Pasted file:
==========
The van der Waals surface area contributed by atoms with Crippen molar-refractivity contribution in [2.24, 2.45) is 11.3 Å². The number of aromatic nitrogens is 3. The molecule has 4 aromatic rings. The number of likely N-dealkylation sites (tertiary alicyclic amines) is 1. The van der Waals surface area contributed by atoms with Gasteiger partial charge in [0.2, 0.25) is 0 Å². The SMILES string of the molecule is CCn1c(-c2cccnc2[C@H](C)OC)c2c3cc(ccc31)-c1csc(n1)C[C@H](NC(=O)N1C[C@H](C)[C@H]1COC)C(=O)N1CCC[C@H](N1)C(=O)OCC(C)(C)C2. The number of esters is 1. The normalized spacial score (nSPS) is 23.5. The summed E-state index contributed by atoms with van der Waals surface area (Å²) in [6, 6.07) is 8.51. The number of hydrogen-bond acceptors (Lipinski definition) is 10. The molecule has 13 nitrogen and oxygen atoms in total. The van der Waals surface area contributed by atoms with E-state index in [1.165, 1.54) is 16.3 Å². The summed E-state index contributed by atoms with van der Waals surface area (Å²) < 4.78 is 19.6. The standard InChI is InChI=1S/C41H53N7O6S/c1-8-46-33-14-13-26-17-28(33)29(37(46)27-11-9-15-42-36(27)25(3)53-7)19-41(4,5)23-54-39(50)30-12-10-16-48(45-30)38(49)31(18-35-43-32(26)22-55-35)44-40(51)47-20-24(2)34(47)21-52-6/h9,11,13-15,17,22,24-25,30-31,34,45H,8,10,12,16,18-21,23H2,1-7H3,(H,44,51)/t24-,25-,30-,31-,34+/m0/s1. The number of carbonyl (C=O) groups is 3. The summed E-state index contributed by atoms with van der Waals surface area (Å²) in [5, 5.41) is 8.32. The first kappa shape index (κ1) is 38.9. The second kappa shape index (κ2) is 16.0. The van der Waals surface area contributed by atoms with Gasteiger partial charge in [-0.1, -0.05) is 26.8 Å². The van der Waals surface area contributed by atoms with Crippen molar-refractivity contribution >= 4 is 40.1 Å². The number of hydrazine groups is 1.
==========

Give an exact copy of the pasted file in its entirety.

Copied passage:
The van der Waals surface area contributed by atoms with Crippen molar-refractivity contribution in [2.24, 2.45) is 11.3 Å². The number of aromatic nitrogens is 3. The molecule has 4 aromatic rings. The number of likely N-dealkylation sites (tertiary alicyclic amines) is 1. The van der Waals surface area contributed by atoms with Gasteiger partial charge in [0.2, 0.25) is 0 Å². The SMILES string of the molecule is CCn1c(-c2cccnc2[C@H](C)OC)c2c3cc(ccc31)-c1csc(n1)C[C@H](NC(=O)N1C[C@H](C)[C@H]1COC)C(=O)N1CCC[C@H](N1)C(=O)OCC(C)(C)C2. The number of esters is 1. The normalized spacial score (nSPS) is 23.5. The summed E-state index contributed by atoms with van der Waals surface area (Å²) in [6, 6.07) is 8.51. The number of hydrogen-bond acceptors (Lipinski definition) is 10. The molecule has 13 nitrogen and oxygen atoms in total. The van der Waals surface area contributed by atoms with E-state index in [1.165, 1.54) is 16.3 Å². The summed E-state index contributed by atoms with van der Waals surface area (Å²) < 4.78 is 19.6. The standard InChI is InChI=1S/C41H53N7O6S/c1-8-46-33-14-13-26-17-28(33)29(37(46)27-11-9-15-42-36(27)25(3)53-7)19-41(4,5)23-54-39(50)30-12-10-16-48(45-30)38(49)31(18-35-43-32(26)22-55-35)44-40(51)47-20-24(2)34(47)21-52-6/h9,11,13-15,17,22,24-25,30-31,34,45H,8,10,12,16,18-21,23H2,1-7H3,(H,44,51)/t24-,25-,30-,31-,34+/m0/s1. The number of carbonyl (C=O) groups is 3. The summed E-state index contributed by atoms with van der Waals surface area (Å²) in [5, 5.41) is 8.32. The first kappa shape index (κ1) is 38.9. The second kappa shape index (κ2) is 16.0. The van der Waals surface area contributed by atoms with Gasteiger partial charge in [-0.1, -0.05) is 26.8 Å². The van der Waals surface area contributed by atoms with Crippen molar-refractivity contribution >= 4 is 40.1 Å². The number of hydrazine groups is 1.